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How is Wood Laminate Flooring Made?

How can laminate flooring resemble hardwood , ceramic and stone so closely you ask?  The answer lies in the process by which laminate flooring is made. Laminate floors consist of four components that are bonded together:

  1. The top layer is a durable wear layer, providing protection and stain resistance. Many wear layers contain aluminum oxide, as well as melamine resin, and that creates exceptional durability.
  2. A decorative layer or print film is adhered on top of the core board giving the floor its hardwood or tile look. This is a printed high resolution photo-reproduction of a wood grain, natural stone or ceramic tile pattern.
  3. The next layer is a core board, generally made from high-density fiberboard or particle board, which may also contain melamine plastic resins that help improve the moisture resistance of the core.
  4. The bottom layer, or backing, is a melamine plastic layer that lends dimensional stability to the planks and also helps guard against moisture from the subfloor. All layers are then combined through some type of pressure treatment process.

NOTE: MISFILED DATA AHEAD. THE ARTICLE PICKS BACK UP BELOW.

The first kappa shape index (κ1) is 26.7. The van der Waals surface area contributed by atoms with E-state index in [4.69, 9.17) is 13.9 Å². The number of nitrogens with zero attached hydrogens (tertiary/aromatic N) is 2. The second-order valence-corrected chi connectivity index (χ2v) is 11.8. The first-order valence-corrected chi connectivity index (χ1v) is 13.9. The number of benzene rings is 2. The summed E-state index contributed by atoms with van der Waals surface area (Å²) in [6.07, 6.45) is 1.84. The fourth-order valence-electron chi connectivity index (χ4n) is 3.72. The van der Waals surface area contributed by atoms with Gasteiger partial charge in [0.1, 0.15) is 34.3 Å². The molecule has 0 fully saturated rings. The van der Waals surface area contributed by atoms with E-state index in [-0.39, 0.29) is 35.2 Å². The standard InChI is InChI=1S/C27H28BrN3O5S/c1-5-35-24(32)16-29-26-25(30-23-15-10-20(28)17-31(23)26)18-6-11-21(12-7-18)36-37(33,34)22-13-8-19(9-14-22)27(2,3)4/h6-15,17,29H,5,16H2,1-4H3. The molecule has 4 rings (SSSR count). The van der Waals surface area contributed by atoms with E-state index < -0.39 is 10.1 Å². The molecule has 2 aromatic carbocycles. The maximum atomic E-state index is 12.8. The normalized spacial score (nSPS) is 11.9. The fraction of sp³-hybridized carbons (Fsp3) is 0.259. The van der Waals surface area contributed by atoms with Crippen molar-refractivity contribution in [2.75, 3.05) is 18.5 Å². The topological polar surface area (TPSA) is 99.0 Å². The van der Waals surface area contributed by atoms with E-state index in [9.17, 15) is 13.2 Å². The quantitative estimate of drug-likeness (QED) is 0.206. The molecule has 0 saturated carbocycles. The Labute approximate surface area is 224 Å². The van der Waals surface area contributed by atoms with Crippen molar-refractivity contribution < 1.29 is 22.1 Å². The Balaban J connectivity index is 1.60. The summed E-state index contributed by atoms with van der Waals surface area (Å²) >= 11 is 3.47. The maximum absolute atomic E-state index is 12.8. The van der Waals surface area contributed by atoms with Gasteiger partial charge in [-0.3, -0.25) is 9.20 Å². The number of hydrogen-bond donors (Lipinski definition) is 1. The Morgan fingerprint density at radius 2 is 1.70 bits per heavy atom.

The process Generally, it begins with the assembly of the four layers of raw materials in large sheets. This typically takes place on a production line, where each layer is stacked on top of each other. Once the four layers have been stacked, they are ready for pressing. The stacks are pressed at high temperatures reaching 400 degrees, with up to 600 pounds per square inch of pressure for 20 to 30 seconds.

If the laminate is designed to have a textured surface, the press has specialized plates that imprint the textured pattern onto the sheets, creating more natural looking planks or tiles. After a cooling process, the boards are cut into planks and then moved on to be profiled. Multiple profiling saws create the tongue and groove edges on the sides of the planks that enable the floor to lock together. The finished planks then go through a quality inspection and are checked for color, texture, finish, size and correct interlocking capabilities.

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